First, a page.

Dionne Phillips is a shining example of how grass-root hustle can lead to star-studded success. Hailed as “The Lash Queen” and a pioneer of lash extensions, her gifted hands have beautified the eyes of Hollywood heavy-hitters such as Viola Davis, Zoey Kravitz, Serena Williams and Mary J. Blige. When asked if she ever imagined that what started out in the kitchen of her New York City apartment would lead to her D’Lashes Luxury Lash Spa, located in perhaps the world’s most exclusive retail and real estate haven, she throws up her hands.
“Crazy, right?!” she replies. “A Black woman with a booming business in the heart of Beverly Hills.”
“I was just trying to be cute doing my own lashes for my casting calls” the former model and actress adds. “Next thing you know, I was doing them for a few friends. This made me realize I was on to something and I started perfecting my technique from that point forward. I had faith in myself and was already claiming that one day I would work among the stars.”
She soon said goodbye to being in front of the camera, hitting the ground running when she moved to California. “I was rollin’ up on women everywhere: ‘Hey, do you want to get your lashes done? I’ll give you a really good deal.’” Nowadays, she has an 8-month waiting list with people paying big bank to access her custom lashes and services.
When asked about the most memorable work she’s done in her career though, it didn’t involve enhancing the beauty of the rich and famous.
“For the past eight years, I have had the privilege of doing the lashes of cancer survivors as part of a day of pampering for them. The best part is listening to their stories of courage while facing the most challenging time of their lives,” she says. “Little did I know that God was actually laying the foundation of support and connection I would need for my own similar path up ahead.”
Earlier this year, she was diagnosed with invasive ductal carcinoma, a type of breast cancer that starts in the milk ducts and can move into the lymph nodes. Pathology tests found that the cancer may have been present in her body for 10 years and could have very well been connected to the high amounts of estrogen she was given to combat fibroids. Yet, she went for a standard mammogram for years and the cancer wasn’t detected.
“As soon as I felt the lump, my intuition told me that I needed a more advanced examination,” she says. “I had never even heard of a 3D ultrasound before and had I not persisted in finding an alternative to the standard mammogram, who knows what would have happened.”
After receiving the life-changing news, she courageously went on Instagram and sacrificed her right to privacy to publicly share her new health journey. From her chemo sessions to making brave decisions like getting a double mastectomy, the vulnerability she shared and still shares is quite the sight to behold.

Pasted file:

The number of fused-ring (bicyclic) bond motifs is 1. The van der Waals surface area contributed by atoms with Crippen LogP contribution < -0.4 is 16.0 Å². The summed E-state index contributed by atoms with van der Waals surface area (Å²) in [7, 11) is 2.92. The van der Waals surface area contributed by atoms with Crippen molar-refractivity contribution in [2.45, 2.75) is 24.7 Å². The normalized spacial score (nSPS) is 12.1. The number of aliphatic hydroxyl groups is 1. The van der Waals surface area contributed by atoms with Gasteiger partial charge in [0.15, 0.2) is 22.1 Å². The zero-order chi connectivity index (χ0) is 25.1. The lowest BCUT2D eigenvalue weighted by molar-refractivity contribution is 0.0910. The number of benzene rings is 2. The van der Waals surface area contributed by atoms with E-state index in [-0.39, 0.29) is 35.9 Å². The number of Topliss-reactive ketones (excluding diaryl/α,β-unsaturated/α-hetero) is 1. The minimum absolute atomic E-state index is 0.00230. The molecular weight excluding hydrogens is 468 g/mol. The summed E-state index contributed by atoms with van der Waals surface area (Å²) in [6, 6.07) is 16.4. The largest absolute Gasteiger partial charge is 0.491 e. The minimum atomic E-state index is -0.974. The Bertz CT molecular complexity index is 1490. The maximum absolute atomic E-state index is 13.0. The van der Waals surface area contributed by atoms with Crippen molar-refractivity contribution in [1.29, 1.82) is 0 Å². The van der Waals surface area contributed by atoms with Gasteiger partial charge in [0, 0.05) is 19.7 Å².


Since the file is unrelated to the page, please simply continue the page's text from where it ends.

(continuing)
“I really wanted to help women, in particular Black women, because I know firsthand, and even statistics show, that we don’t get the same treatment from doctors nor do we have access to the best resources and medical coverage that white women do,” she says. “I want to inspire them to get checked out, educate themselves and advocate for their own wellness. I’m already receiving DMs from women with cancer, many of whom haven’t even told a soul. I feel like my purpose has expanded from helping women build confidence from the outside to also helping them become whole from the inside. It’s a real blessing to be able to do that.”
And in the toughest moments, she’s also been able to find community and strength. Like when she began to lose her hair.
“For Black women, our hair is an extension of who we are, an expression of our creativity, our crowning glory. So, to lose my hair was like losing a significant part of myself. At the same time, being able to feel and show my bald head was so liberating,” she says. “It also helps living in an era where lace-fronts wigs are realistic and normalized for everyday use. I was able to get one custom made that looks exactly like my own hair. It’s perfect for days I just don’t feel like looking my current situation in the face.”
The sacrifices, the vulnerability, has all been worth it for Phillips. After only the third treatment of chemo, her doctor doesn’t see cancer in the lymph nodes as it shrunk 60 percent, and her white blood cells are normal. Her doctor credits her plant-based diet for yielding such remarkable results, but she credits God, saying she was connected to a personal trainer who not only beat Stage 4 cancer on a diet that was the same as what Phillips undertook. The trainer has been cancer free for five years and Phillips has faith that she will have similar results.
In the meantime, even while going through her own journey, sharing her story, encouraging and inspiring others, Phillips believes there’s more to be done.
“No one should have to suffer with cancer when it could have been prevented,” she says. “My goal is to connect with an organization that can provide mobile services to underserved women outside of my business location. We can hand out flyers and offer 3D ultrasounds to passersby.”
You can follow Phillips and contribute to her GoFundMe so that she can continue to create content and provide support that will not only educate, but save other women.
Follow Dionne Phillips’s journey on Instagram and through her GoFundMe.